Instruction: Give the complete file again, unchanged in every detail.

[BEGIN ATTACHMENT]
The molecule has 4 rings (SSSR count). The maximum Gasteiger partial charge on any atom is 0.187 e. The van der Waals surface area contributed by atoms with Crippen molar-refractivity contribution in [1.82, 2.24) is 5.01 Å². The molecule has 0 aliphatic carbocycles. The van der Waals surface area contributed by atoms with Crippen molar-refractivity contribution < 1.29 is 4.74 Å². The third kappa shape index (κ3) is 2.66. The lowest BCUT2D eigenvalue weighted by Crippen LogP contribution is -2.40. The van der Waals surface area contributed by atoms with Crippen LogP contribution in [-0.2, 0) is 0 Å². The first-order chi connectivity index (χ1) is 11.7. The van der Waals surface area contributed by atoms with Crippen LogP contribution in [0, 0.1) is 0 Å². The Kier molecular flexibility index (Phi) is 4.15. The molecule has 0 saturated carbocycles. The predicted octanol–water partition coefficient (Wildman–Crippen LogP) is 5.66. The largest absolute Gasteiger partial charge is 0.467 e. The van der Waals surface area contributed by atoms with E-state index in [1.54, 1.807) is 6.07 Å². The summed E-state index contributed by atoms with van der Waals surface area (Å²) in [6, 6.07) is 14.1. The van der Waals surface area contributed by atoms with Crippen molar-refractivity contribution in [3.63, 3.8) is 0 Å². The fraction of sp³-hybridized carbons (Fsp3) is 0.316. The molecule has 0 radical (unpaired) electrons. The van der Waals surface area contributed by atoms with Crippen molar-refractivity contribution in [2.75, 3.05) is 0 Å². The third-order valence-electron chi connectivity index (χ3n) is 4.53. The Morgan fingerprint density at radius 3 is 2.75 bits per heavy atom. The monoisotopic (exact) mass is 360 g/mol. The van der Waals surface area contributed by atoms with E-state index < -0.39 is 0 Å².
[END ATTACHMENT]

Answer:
The molecule has 4 rings (SSSR count). The maximum Gasteiger partial charge on any atom is 0.187 e. The van der Waals surface area contributed by atoms with Crippen molar-refractivity contribution in [1.82, 2.24) is 5.01 Å². The molecule has 0 aliphatic carbocycles. The van der Waals surface area contributed by atoms with Crippen molar-refractivity contribution < 1.29 is 4.74 Å². The third kappa shape index (κ3) is 2.66. The lowest BCUT2D eigenvalue weighted by Crippen LogP contribution is -2.40. The van der Waals surface area contributed by atoms with Crippen LogP contribution in [-0.2, 0) is 0 Å². The first-order chi connectivity index (χ1) is 11.7. The van der Waals surface area contributed by atoms with Crippen LogP contribution in [0, 0.1) is 0 Å². The Kier molecular flexibility index (Phi) is 4.15. The molecule has 0 saturated carbocycles. The predicted octanol–water partition coefficient (Wildman–Crippen LogP) is 5.66. The largest absolute Gasteiger partial charge is 0.467 e. The van der Waals surface area contributed by atoms with E-state index in [1.54, 1.807) is 6.07 Å². The summed E-state index contributed by atoms with van der Waals surface area (Å²) in [6, 6.07) is 14.1. The van der Waals surface area contributed by atoms with Crippen molar-refractivity contribution in [3.63, 3.8) is 0 Å². The fraction of sp³-hybridized carbons (Fsp3) is 0.316. The molecule has 0 radical (unpaired) electrons. The van der Waals surface area contributed by atoms with Crippen molar-refractivity contribution in [2.75, 3.05) is 0 Å². The third-order valence-electron chi connectivity index (χ3n) is 4.53. The Morgan fingerprint density at radius 3 is 2.75 bits per heavy atom. The monoisotopic (exact) mass is 360 g/mol. The van der Waals surface area contributed by atoms with E-state index < -0.39 is 0 Å².